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Social and Econmic Transformation 1492-1750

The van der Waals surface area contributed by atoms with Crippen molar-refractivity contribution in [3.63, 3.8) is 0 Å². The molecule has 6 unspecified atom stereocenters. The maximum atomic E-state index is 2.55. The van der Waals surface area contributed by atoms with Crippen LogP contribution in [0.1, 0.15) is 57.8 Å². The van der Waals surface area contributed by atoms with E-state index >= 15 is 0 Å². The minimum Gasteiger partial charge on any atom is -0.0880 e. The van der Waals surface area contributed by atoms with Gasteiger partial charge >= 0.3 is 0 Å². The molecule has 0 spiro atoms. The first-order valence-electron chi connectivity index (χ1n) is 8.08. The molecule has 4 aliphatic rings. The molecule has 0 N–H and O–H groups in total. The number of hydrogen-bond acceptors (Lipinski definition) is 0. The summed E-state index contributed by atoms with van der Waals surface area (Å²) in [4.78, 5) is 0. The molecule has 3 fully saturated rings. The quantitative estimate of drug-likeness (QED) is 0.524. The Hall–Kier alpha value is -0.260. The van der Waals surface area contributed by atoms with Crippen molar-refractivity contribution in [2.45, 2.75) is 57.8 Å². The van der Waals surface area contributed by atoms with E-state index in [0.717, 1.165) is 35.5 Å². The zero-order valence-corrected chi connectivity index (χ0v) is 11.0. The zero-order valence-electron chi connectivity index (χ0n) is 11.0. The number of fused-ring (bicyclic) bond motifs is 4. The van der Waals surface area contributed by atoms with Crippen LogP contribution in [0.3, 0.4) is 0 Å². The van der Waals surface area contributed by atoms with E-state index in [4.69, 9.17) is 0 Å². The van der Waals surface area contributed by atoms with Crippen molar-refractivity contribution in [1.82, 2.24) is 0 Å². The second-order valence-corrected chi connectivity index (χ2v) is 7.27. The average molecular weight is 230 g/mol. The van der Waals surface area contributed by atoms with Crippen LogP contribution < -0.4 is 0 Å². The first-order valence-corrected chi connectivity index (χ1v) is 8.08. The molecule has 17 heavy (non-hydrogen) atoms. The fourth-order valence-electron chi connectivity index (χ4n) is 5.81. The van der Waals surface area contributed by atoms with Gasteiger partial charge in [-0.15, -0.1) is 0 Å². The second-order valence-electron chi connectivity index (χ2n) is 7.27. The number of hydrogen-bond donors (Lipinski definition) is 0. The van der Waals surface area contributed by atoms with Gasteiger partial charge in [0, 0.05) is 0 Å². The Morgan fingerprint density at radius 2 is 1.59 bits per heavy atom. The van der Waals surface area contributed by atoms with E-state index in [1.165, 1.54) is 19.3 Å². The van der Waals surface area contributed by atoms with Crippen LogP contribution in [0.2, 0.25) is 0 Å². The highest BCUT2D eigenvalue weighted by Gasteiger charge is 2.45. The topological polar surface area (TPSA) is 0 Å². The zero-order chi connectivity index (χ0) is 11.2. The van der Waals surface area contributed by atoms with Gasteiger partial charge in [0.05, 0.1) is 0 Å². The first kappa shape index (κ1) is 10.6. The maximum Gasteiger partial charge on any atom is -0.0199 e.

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The year 1492 brought about drastic change in global relations. The discovery of new land would draw in the European world with temptations of territories and luxury goods. These temptations would be the cause of great wars of European versus European, and European versus native peoples. Between the years of 1492 and 1750, the innovations of weaponry in Europe and new trade markets in America and West Africa would alter global foreign relations forever. Most of the innovations in weaponry occurred prior to the Columbian Exchange during the earlier part of the Renaissance. These new weapons utilized gun powder that had first been developed by the Chinese over centuries before. With the cultural and technological bloom of the Renaissance, the Europeans refined the use of gun powder to create weapons like cannons and flintlock rifles that were efficient in warfare. Uses of such refined weaponry would define social and economic relations between European nations as well as states in Africa and the Americas. New trade markets in America and West Africa generated the triangular trade of the Atlantic world that significantly benefited European economy after pitifully impoverished era of the Middle Ages. The bulk of revenue was generated from American cotton and sugar plantations, on which African slaves were the main source of labor. Relations with natives of the new markets and with competing Europeans set precedents for future foreign relations, both socially and economically. Remnants of these precedents were obvious in United States' policies, such as the Monroe Doctrine and in the ever-growing idea of, "manifest destiny." Developments in warfare-based technology prior to 1492 established a foundation for the competition that western European expansion would compel. Rifles production began in the 15th century, though it was mainly experimental and hardly ever implemented for military uses due to trouble with loading and with accuracy. Competition for land and trade in Africa and the Americas culminated in the invention of cannons, as well as cannon-bearing sea vessels. The latter development drastically changed the naval military's of Europe, and introduced siege warfare by means of distant bombardment. While this new artillery made archer battalions obsolete, it was not an entirely new concept. Gun powder, as well as early cannons, had been introduced to the world by the Chinese. The substance's use in refined artillery was simply a modified implication of its original use. Between the late 16th century and 1650, personal firearms were the subject of most development, though weapon manufactures still failed to solve problems involving the smoky discharge of primitive weapons as well as the accumulation of soot in the barrel. Rifling, grooves that spiral along the barrel walls, was developed but not implemented for military use until later in history. Ballistic rifles and muskets were again improved with the introduction of the cartridge, allowing for simpler loading of firearms. The cannon, which was used for military means more often that firearms, went through relatively few changes in the time period of 1570 to 1650. Its use as artillery did not require terrific accuracy, but merely the ability to inflict casualties and damage. The cannon was implemented in such exploits as Sir Francis Drake's destruction of the Spanish Armada in the Anglo-Spanish war between 1585 and 1604. Between 1650 and 1750, infantry and artillery weaponry transformed once more. Rifles and muskets adopted the French, "flintlock," mechanism. A similar mechanism was adapted to fit cannons, replacing an older mechanism that used loose powder and directly applied flames. The firearm flintlock rifle drastically changed infantry warfare, allowing for more practical uses of previously inaccurate and underdeveloped rifles. As these types of weapons became more available, they spurred an arms race between European states. The arms race bolstered economy instantly. It also established social relations between West African traders who provided materials directly, or provided labor for the acquisition of materials in the Americas. Other methods of acquisition included the conquering of Native American empires, like the Incas and Aztecs, which harvested large sums of gold. Europe was continuously developing foreign relations both socially and economically in the Atlantic world through trade and conquest. New trade markets in the Americas and Africa were perhaps the most drastic transformations to European social and economic relations. The year 1492 introduced an entirely new continent to the world, and, thus, a new market with entirely new goods and multiple endemic civilizations. The Columbian Exchange specifically details this trade in the Americas, outlining the staple crops that came from the New World as well as the technology and diseases that passed from Europe. West Africa was also an established area of trade in the time approaching



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